Gina Rinehart’s Atlas Iron is seeking a green light to develop a new iron ore project in Western Australia and looking at the potential of mining other deposits as prices spike in the wake of Vale production woes.
Atlas, owned by Mrs Rinehart’s Hancock Prospecting, has sought approvals from WA’s Environmental Protection Authority for development of the long-stalled Corunna Downs project in the iron ore-rich Pilbara region.
A Hancock spokesman said on Friday that Redstone, the subsidary that owns Atlas, was evaluating other more substantial ore bodies and suggested it was looking to get them into production sooner rather than later if they measured up.
“Redstone since acquisition has been operating the Atlas business and continues to evaluate further development of ore bodies, including the relatively small Corunna project,” the spokesman said.
“Timely approvals and development of Atlas properties would assist State revenue and job sustainability.”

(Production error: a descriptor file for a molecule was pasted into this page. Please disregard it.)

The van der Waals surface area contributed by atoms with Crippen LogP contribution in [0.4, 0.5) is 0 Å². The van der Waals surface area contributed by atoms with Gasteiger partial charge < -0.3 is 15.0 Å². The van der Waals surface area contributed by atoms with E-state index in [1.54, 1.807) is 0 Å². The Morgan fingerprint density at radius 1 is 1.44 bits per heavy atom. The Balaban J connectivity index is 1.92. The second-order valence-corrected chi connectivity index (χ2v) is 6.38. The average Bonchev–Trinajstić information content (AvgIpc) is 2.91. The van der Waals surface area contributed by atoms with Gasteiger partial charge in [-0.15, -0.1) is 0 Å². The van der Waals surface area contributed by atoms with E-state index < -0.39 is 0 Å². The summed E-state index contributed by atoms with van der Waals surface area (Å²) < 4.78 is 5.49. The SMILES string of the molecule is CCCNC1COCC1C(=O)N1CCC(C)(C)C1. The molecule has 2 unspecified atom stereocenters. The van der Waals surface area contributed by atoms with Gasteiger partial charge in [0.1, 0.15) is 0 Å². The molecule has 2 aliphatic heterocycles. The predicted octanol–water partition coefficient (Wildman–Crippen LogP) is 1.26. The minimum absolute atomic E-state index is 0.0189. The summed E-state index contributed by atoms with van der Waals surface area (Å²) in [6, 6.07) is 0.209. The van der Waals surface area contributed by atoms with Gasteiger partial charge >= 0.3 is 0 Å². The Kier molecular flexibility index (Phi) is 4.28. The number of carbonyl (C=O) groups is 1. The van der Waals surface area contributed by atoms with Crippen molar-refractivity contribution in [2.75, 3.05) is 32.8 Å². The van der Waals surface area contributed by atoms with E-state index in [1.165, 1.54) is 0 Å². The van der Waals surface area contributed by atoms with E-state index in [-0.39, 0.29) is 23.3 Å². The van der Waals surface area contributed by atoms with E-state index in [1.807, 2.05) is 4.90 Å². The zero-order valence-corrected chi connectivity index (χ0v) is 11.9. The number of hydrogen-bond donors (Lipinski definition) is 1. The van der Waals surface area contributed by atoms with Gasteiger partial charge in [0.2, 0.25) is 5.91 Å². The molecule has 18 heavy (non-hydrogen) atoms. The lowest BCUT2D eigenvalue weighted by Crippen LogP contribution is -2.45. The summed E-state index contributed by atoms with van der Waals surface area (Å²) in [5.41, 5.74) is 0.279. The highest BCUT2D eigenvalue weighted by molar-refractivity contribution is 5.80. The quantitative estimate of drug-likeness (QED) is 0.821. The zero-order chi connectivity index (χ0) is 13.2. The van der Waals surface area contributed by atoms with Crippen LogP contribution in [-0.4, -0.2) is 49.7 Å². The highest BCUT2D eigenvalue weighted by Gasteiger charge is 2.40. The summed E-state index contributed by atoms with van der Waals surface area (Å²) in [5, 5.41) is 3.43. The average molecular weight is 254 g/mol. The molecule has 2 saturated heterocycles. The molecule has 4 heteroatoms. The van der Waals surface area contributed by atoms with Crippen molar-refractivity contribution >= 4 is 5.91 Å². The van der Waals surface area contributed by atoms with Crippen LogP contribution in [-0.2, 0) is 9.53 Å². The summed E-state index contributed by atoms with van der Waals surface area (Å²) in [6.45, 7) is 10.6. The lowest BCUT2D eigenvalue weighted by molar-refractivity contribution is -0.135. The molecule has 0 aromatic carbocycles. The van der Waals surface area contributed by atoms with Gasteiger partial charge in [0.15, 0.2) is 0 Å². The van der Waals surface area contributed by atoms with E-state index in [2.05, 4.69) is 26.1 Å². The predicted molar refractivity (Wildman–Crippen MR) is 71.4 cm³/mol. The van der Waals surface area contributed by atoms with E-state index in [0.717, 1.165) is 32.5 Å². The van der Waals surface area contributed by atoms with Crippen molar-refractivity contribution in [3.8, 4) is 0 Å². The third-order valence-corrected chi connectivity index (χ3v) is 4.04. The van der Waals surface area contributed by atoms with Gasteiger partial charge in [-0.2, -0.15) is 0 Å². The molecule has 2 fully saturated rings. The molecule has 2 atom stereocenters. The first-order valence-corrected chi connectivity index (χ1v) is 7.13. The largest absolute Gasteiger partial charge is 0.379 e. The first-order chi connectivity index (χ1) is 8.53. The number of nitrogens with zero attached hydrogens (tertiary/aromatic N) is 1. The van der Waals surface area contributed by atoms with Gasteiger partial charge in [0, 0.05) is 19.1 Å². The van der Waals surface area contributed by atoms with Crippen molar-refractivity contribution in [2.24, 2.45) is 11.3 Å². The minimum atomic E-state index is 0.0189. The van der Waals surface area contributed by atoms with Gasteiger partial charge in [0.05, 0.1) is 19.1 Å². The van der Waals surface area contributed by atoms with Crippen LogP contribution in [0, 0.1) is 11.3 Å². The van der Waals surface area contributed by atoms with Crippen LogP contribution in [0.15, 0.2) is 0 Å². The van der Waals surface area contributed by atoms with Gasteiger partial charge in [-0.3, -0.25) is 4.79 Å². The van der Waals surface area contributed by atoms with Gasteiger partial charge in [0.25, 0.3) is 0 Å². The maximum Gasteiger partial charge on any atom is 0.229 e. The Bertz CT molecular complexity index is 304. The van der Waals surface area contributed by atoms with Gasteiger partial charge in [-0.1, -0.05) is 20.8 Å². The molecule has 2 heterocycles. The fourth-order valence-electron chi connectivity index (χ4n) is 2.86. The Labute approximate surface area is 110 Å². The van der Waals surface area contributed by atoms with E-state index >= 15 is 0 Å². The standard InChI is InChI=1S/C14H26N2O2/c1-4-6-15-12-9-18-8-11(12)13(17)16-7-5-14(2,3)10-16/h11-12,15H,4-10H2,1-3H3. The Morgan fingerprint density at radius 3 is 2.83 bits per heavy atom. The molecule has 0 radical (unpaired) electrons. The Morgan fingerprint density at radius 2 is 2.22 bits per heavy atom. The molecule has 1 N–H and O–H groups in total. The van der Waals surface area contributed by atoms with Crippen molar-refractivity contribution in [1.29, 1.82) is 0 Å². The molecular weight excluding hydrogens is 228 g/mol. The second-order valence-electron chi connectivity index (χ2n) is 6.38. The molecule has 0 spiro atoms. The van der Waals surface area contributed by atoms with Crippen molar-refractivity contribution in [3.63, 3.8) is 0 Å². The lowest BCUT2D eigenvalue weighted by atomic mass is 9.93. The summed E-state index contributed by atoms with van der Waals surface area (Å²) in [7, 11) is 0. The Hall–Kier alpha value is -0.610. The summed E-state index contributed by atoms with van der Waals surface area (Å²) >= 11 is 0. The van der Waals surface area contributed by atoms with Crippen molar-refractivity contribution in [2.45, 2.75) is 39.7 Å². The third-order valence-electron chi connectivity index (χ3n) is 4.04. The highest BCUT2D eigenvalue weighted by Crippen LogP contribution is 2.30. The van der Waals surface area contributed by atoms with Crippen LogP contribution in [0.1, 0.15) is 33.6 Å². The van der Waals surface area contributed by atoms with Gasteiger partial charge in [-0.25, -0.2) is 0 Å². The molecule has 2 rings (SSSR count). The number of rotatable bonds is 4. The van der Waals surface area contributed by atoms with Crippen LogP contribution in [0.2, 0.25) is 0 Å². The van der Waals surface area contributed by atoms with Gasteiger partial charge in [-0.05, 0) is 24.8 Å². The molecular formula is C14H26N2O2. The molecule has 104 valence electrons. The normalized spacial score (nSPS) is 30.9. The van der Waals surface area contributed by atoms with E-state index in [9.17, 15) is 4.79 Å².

The EPA application for Corunna Downs reveals Atlas plans to develop five open pits for conventional drill and blast, load and haul operations.
Under the proposal, Atlas would mine 23.3 million tonnes of iron ore over about six years.
The Corunna Downs project has been on ice since late in 2016 when Atlas, then listed on the ASX, flagged that a final investment decision was only months away.
Atlas said at the time that Corunna Downs, near Marble Bar, would cost between $47 million and $53 million to build based on recycling existing equipment and infrastructure.
The mine life was estimated at up to six years based on an ore reserve of 21 million tonnes at 57 per cent iron with Atlas suggesting there was potential to extend the mine life.
The original plan was for four open pits, a processing plant, road construction and upgrades and a 150-bed mining camp.
Hancock Prospecting owns the 55 million-tonne-a-year Roy Hill mine in the Pilbara, Australia’s largest single iron ore mine.
It acquired Atlas last year after a bitter battle over the struggling junior miner between Mrs Rinehart and Fortescue Metals Group chairman Andrew Forrest.
The two billionaires slugged it out after Chris Ellison’s Mineral Resources kicked off a bidding war with a $280 million all-scrip takeover bid.
Hancock Prospecting eventually triumphed after upping its offer to about $413 million and convincing Fortescue to sell a blocking stake in Atlas.
Source: Financial Review, 7 June 2019